Let’s Do It!-World is a non-profit that began in Estonia in 2008 when 50,000 people organized to clean-up the entire country in just five hours. This model has been expanded worldwide and now 169 countries actively participate or have participated in the World Cleanup Day, an event that Let’s Do It!-World began last year on September 15, 2018. This worldwide event has served effectively to raise awareness and mobilize people to get out and do something about their respective trash problems. This was our objective by bringing in the communities in Colón to participate in the World Cleanup Day. We wanted to mobilize people and get rid of their “trash blindness” in order for them to see the effect that their actions have in maintaining the cleanliness of their community. From here we want to move to forming a voluntary group of households to bring their organic waste to the community compost center. We hope that after mobilizing and seeing the difference they can make in their community they will be motivated to join our project and make it their own. If you want to learn more about Let’s Do It!-World go to their website https://www.letsdoitworld.org/.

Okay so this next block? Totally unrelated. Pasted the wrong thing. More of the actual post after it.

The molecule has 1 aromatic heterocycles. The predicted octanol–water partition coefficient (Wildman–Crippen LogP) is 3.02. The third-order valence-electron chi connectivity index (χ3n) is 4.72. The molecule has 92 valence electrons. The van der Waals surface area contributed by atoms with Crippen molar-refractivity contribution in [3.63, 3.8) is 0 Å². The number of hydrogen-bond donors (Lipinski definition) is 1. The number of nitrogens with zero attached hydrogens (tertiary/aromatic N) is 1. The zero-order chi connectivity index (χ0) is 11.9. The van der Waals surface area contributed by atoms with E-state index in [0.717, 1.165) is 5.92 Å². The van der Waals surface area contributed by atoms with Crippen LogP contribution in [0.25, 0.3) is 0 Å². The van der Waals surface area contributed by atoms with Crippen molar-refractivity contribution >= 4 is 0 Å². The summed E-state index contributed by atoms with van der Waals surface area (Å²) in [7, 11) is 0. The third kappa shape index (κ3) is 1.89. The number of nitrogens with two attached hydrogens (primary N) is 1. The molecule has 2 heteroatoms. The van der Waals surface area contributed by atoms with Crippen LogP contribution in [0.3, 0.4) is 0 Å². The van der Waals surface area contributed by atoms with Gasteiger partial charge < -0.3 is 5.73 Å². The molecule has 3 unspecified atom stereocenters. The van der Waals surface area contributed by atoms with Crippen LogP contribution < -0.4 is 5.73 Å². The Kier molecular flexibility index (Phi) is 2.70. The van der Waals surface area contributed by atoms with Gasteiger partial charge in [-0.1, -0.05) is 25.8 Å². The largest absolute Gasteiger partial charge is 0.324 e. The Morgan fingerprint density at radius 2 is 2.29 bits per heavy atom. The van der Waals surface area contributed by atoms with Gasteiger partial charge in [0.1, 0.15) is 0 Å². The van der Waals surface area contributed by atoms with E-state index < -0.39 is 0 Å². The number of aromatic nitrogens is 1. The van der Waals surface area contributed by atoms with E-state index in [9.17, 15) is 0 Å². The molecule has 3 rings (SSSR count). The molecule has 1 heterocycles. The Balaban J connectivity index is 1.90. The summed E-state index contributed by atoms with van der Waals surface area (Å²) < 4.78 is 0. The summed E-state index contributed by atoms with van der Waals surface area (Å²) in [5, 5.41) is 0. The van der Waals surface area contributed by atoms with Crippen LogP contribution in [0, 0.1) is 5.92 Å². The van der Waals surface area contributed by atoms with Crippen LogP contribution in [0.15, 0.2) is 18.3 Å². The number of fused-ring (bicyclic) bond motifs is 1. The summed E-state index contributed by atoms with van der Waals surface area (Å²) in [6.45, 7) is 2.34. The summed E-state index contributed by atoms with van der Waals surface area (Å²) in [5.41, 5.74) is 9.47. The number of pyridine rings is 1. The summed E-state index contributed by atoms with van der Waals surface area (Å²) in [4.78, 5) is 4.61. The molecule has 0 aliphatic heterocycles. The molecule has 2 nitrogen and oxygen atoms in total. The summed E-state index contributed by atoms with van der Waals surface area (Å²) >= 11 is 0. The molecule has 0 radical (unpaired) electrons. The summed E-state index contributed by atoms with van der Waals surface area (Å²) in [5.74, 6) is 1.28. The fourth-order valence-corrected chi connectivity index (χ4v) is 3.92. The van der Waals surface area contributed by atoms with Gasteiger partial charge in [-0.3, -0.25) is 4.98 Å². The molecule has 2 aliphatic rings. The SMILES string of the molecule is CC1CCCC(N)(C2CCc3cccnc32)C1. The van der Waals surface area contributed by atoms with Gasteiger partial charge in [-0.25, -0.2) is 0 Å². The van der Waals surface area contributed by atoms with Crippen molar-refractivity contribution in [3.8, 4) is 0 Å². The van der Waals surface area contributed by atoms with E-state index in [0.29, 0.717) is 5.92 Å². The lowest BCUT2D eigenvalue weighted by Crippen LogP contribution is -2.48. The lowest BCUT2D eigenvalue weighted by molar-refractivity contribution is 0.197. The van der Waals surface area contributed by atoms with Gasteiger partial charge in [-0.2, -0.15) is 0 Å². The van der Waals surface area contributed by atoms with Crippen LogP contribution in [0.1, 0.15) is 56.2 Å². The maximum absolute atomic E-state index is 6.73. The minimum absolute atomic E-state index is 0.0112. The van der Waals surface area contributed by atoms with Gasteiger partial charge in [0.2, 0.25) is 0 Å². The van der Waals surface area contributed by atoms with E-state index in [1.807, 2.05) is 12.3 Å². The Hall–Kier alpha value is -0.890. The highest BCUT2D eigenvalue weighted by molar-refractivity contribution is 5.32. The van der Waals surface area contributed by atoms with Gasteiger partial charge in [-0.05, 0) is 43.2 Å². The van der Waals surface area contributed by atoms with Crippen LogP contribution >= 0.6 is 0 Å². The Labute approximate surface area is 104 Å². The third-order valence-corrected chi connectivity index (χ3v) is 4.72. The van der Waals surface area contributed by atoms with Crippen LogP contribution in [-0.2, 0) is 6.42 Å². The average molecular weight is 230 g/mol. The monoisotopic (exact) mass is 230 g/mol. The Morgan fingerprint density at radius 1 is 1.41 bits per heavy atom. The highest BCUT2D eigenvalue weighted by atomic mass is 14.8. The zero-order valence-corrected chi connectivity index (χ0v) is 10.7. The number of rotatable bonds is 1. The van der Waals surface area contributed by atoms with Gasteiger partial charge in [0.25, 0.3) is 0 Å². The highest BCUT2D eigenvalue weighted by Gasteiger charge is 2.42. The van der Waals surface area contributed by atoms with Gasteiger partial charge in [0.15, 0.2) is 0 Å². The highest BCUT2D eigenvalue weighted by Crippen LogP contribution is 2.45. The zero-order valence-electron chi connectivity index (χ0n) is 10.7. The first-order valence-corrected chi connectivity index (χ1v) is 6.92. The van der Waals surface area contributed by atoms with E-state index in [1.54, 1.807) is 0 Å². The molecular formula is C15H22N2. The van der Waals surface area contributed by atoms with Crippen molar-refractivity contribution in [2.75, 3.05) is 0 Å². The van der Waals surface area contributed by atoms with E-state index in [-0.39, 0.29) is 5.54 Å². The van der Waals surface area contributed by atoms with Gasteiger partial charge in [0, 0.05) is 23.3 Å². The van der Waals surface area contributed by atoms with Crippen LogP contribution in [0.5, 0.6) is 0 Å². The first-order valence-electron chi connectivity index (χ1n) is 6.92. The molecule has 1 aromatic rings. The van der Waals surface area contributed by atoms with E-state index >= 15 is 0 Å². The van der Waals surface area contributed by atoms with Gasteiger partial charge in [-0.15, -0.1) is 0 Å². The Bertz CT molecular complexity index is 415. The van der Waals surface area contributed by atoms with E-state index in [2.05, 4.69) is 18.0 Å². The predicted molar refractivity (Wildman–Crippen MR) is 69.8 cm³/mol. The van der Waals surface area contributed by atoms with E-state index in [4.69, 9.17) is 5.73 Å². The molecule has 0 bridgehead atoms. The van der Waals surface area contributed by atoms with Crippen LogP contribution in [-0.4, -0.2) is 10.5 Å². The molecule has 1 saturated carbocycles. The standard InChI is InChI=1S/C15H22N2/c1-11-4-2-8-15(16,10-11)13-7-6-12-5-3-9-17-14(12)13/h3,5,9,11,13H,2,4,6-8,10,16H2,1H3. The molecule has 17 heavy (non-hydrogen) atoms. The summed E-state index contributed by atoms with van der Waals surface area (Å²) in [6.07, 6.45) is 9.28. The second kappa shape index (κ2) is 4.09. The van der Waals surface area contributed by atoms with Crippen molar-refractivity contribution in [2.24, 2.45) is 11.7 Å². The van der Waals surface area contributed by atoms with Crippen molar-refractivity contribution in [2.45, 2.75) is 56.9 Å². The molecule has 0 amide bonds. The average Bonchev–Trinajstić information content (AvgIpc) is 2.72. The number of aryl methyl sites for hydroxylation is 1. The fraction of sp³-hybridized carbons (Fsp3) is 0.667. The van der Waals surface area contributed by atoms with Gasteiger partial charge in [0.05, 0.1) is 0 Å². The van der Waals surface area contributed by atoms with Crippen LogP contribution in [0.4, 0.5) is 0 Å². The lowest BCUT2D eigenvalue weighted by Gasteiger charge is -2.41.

In order to mobilize the Santa Isabel district, a lot of community organization was needed. We started the day by organizing the main work force in Miramar. Here Open Blue employees volunteered their time to contribute to the effort. We also collaborated with the Suplente Tomás Salazar from Miramar who helped pinpoint the areas with the highest amount of trash contamination. Another environmental group called Planetario Verde (https://www.facebook.com/Planetario-Verde-114825813223009/) joined us in Miramar with a busload of volunteers to aid in the cause. Future Scientist took point in organizing the other communities (Playa Chiquita, Cuango, Palenque, and Nombre de Dios). In Nombre de Dios the Community Council took the lead in the cleanup under the management of Representative Daniel Barrera, in Playa Chiquita the primary school and teachers participated in cleaning up their community, in Cuango a mother and her son were the only ones who joined us for their clean up on the Cuango beachline, and in Palenque the mayor and several community members took charge of their town. Open Blue contributed rubber gloves and trash bags for all the cleanup efforts and Future Scientist ran up and down the coast delivering this material to the cleanup teams. Thankfully I was able to connect with all of them.